The net payout from the Seattle Times to the Heart company as part of the settlement to keep the Joint Operating Agreement going was $24 million. That's $24 million that Burner, as one citizen activist among many, helped cost Blethen and the Seattle Times. As they say, don't make someone mad who buys ink by the barrel. Only, Burner ignored this rule just as she ignored the rule to be silent about a bipartisan consensus to enable illegal wiretapping, and fought successfully for a diverse media in Seattle. Now Blethen is getting his revenge via his reporter Emily Heffter's 'scoop' that Burner falsified her degree (a charge repudiated by Harvard ex-Dean Harry Lewis). This hit piece is part of a series of slanted articles going after Burner for, among other things, her association with the netroots. And the local TV stations are extending credit to Media Plus, Reichert's media buyer, who is lending money to Reichert, to let him push this charge around on TV.
The pushback from the progressive populist space has been fierce. Heffter is thoroughly embarrassed by her shoddy reporting job, the Seattle Times changed its headline (without explanation, of course), and a response from Lewis is online. Dailykos is doing its own polling and has helped raise massive sums to aid in pushback. And the volunteer operation here is stuffed to the gills, which will hopefully solidify the Obama vote behind Burner.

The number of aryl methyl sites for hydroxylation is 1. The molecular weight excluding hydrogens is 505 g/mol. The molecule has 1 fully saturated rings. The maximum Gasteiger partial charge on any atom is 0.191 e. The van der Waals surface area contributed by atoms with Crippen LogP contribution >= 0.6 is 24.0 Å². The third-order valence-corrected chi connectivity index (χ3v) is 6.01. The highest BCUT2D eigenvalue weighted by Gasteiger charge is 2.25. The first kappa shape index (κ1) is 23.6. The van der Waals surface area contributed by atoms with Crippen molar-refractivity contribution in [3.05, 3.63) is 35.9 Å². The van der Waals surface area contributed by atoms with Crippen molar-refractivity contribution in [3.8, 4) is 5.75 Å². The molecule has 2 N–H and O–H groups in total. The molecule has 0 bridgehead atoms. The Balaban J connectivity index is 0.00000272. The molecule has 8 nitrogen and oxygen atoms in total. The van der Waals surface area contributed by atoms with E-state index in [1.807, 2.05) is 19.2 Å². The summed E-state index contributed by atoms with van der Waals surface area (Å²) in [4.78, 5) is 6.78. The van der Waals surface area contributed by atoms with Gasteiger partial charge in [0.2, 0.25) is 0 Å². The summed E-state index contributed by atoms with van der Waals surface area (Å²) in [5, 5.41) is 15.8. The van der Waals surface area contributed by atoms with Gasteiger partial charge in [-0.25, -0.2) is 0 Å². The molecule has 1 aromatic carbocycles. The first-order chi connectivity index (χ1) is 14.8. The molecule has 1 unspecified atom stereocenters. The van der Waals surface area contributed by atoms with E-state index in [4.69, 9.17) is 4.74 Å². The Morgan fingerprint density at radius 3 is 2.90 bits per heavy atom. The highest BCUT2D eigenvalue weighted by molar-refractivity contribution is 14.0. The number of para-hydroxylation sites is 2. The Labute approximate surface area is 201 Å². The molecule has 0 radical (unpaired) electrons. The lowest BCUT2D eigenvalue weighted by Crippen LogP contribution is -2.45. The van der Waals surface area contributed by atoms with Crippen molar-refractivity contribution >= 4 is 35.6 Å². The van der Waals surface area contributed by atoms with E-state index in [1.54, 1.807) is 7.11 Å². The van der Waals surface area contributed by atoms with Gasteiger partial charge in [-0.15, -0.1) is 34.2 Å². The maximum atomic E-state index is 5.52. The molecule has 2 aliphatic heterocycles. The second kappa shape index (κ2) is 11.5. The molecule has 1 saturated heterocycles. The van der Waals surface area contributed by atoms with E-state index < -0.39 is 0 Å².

But what's important to understand is that the lies from Reichert are not isolated tactical events, but are laundered and pressed firmly by a whole series of interlocking Democrats, journalists, media business executives, and Republicans threatened by progressive populists like us that look to the public and not the good ole boys for legitimacy. At every step, progressive populists are going to encounter this nexus - the consultants, the journalists, the publishers, the magnates, all couched under the rubric of 'moderate' Republicans and 'conservative' or 'Blue Dog' Democrats.
The only way through this thicket is to have these fights and slash through the branches, one at a time. Backing candidates who rely on us and not the establishment network makes us stronger, and them weaker. It's not that we're giving to Burner or Grayson or Franken or anyone else, it's that we're freeing them from having to kowtow to people like Steny Hoyer, Frank Blethen, Michael Bloomberg, and their servants like reporter Emily Heffter. It's a complicated set of steps we've taken, but it's working. Obama has repudiated lobbyists in his campaign, and has acquired massive amounts of power and influence through his ability to inspire trust in the electorate. Unlike Burner, though, he did this both through the networks of the establishment and the progressive populists; he doesn't need any of us to get elected and never did, and he's shown that through his vote on FISA and his whipping for the bailout.
Obama, though, is not just a guy, he's a franchise, a network of people currying favor and looking for jobs and seeking to impose their own stamp on the world through differing ideas about how to govern. And by fighting through these thickets, by helping people like Burner and Merkley into office, we help give Obama and the people in his orbit a little bit more space to make the choice to be a progressive populist.